Highways and Byways in Sussex - online book

An illustrated appreciation, of the most interesting districts in Sussex.

Home | Order | Support | About | Contact | Search

Share page  

Previous Contents Next

xv                                 STEYNING AND HISTORY                              137
The present church, which stands on the site of St. Cuth-man's, is only a reminder of what it must have been in its best days. When one faces the curiously chequered square tower, an impression of quiet dignity is imparted; but a broadside view is disappointing by reason of the high deforming roof, giving an impression as of a hunched back. (One sees the same effect at Udimore, in the east of Sussex.) Within are two rows of superb circular arches, with zigzag mouldings, on massive columns.
Steyning has an importance in English history that is not generally credited to it. Edward the Confessor gave a great part of the land to the Abbey at Fecamp, whose church is, or was, the counterpart of Steyning's. These possessions Harold took away, an act that, among others, decided William, Duke of Normandy, upon his assailing, and conquering, course. Steyning should be proud. To have brought the Conqueror over is at least as worthy as to have come over with him, and far more uncommon.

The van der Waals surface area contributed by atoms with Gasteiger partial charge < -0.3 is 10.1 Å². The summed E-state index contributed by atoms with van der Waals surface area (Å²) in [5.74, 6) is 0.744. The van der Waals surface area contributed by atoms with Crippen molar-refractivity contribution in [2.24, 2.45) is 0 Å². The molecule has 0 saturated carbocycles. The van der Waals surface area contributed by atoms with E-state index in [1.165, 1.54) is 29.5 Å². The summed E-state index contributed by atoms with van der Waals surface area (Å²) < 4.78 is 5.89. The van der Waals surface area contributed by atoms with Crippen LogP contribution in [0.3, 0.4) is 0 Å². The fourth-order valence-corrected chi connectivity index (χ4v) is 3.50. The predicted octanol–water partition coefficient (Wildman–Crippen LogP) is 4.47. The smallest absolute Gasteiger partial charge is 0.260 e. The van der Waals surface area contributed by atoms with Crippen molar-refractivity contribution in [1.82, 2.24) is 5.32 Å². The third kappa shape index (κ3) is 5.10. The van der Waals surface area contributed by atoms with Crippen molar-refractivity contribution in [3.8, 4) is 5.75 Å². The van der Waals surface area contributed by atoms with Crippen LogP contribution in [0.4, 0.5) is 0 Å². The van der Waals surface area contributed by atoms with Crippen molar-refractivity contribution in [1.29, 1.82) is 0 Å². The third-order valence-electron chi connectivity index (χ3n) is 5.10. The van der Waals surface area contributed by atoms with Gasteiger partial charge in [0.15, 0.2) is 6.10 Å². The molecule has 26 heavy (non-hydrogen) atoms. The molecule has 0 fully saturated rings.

In Church Street stands Brotherhood Hall, a very charming ancient building, long used as a Grammar School, flanked by overhanging houses, which, though less imposing, are often more quaint and ingratiating. Most of Steyning, indeed, is of the past, and the spirit of antiquity is visibly present in its streets.
The late Louis Jennings, in his Rambles among the Hills, was fascinated by the placid air of this unambitious town—as an American might be expected to be in the uncongenial atmo­sphere of age and serenity. "One almost expects," he wrote, " to see a fine green moss all over an inhabitant of Steyning. One day as I passed through the town I saw a man painting a new sign over a shop, a proceeding that so aroused my curiosity that I stood for a minute or two to look on. The painter filled in one letter, gave a huge yawn, looked up and down two or three times as if he had lost something, and finally descended from his perch and disappeared. Five weeks later I passed that way again, and it is a fact that the same man was at work
Previous Contents Next